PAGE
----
What is “corruption”? According to Transparency International, “corruption” is defined as “the abuse of entrusted power for private gain”. Such fraudulent conduct by those in power, aimed at getting private gain typically involves bribery. Corruption can also be perceived as not only illegal activity that is being enforced by a government of a certain country, but also as an unethical and immoral act which might not be forbidden by the law, but might be otherwise damaging to one’s reputation and good standing.
Corruption is universally considered as one of the major global threats to both social development and market economy, because it disturbs competitive markets and leads to the misallocation of resources, as well as undermines the rule of law, public trust in politicians, public servants and business leaders.
Corruption is damaging not only to state, but to private business as well. According to popular belief, refusing to pay bribes might put your business in a disadvantageous situation. According to “Fraud and corruption – the easy option for growth? Europe, Middle East, India and Africa Fraud survey 2015” by EY, one-fifth of the respondents believe that following anti-bribery policies very closely would harm their competitiveness. The results, however, showed a clear correlation between companies that have experienced revenue growth and those that are seen by respondents as being ethical – meaning that ethical business and good compliance go hand in hand with the growth.
While there is a common myth, that in some countries (especially developing countries) bribing corrupt officials is standard practice and everyone does it, there is no country where corruption is legal – it is illegal everywhere and it is being enforced. This is illustrated by the following prominent examples:
- Siemens (Germany) USD 800 million (2008);
- KBR/Halliburton (USA) USD 579 million (2009);
- BAE (UK) USD 400 million (2010);
- Total S.A (France) USD 398 million (2013);
- Alcoa (USA) USD 384 million (2014);
- Snamprogetti Netherlands B.V./ENI S.p.A (Netherlands/Italy)
- USD 365 million (2010);
- Technip S.A. (France) USD 338 million (2010);
- JGC Corporation (Japan) USD 218.8 million (2011);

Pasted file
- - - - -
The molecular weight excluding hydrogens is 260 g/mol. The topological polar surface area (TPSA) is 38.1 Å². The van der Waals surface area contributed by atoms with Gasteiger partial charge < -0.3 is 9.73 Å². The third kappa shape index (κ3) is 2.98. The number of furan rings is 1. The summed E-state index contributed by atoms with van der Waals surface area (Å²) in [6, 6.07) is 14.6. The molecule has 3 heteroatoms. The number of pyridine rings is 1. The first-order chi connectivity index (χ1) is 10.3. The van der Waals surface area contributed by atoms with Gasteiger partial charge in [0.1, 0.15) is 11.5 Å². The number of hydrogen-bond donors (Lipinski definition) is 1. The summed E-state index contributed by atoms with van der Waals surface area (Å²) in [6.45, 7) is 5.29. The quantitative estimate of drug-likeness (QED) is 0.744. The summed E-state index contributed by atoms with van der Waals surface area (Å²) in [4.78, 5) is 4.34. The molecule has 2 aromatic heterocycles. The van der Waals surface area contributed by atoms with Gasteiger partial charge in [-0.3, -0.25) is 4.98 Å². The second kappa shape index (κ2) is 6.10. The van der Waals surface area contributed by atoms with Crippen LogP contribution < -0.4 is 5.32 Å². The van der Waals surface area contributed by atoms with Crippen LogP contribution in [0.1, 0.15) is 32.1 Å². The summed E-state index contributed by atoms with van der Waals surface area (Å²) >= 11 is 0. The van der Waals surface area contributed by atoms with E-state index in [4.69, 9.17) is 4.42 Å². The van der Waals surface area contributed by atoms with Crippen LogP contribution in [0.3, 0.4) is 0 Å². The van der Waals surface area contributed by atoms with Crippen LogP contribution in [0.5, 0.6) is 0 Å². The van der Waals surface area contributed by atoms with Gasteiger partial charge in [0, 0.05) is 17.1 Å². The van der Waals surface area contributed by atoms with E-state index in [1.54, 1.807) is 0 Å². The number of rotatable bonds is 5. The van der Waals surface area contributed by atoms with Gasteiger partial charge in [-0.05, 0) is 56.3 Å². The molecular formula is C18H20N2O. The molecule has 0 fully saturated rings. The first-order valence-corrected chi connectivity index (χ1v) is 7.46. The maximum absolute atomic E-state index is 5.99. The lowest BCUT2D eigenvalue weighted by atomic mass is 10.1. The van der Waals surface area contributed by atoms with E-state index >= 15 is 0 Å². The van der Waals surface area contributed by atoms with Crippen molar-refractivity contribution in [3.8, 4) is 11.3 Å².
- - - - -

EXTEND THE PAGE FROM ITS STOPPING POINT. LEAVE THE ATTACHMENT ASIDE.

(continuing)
- Daimler AG (Germany) USD 185 million (2010);
- Weatherford International (Switzerland) USD 152.6 million (2013).
One of the ways how to combat corruption is starting from your own business. Not only there are great benefits in doing so, but also current trend is to make business operation more transparent and trustworthy. For example, according to “2010 Edelman Trust Barometer” in 2006 US respondents, when inquired about what shapes their trust in a company, only 33% mentioned that “social responsibility was important” whereas in 2010 US respondents, when asked with how important are various factors to corporate reputation, 83% mentioned “transparent and honest practices”, 83% mentioned “company I can trust” among most important factors compared to 79% mentioning “high quality products and services”.
Other benefits of investing in compliance and making your business more transparent are more obvious, such as reduction in PR costs, legal expenses and all around damage control, not to mention increase in key elements to success – reputation of a company. Ethical and transparent practices are also considered as a very important element in employee motivation and satisfaction.
Our recommended method of fighting corruption for businesses consists of the following segments:
- Risk evaluation and appropriate structural organisation;
- Policies, instructions, ethics codes;
- Internal reporting and investigations;
- Due care and constant monitoring;
- Damage control (in case of crisis).
While this practice of transparency, anti-bribery and anti-corruption in business originates mostly from US, it is becoming popular and increasingly important in Europe. It is becoming noticeably popular in Lithuania as well.
In practice, especially when conducting negotiations on agreements, companies more often prepare specific clauses, which require other party to have internal regulations regarding transparency and anti-bribery coupled with ethics code adopted in their businesses.
Another important factor making these anti-bribery and anti-corruption practices increasingly important is that on 8th July 2015 the 34 OECD Members adopted the Roadmap for the Accession of Lithuania to the OECD Convention wherein the terms, conditions and processes for its accession were set out. This follows the decision taken by the OECD Council on 9th April 2015 to open accession discussions with Lithuania.
Taking into consideration current business trends and other factors, it is becoming almost mandatory to invest in making your business more transparent, trustworthy and progressive. One way of achieving this is committing to implementing internal regulations and policies as well as ethical standards.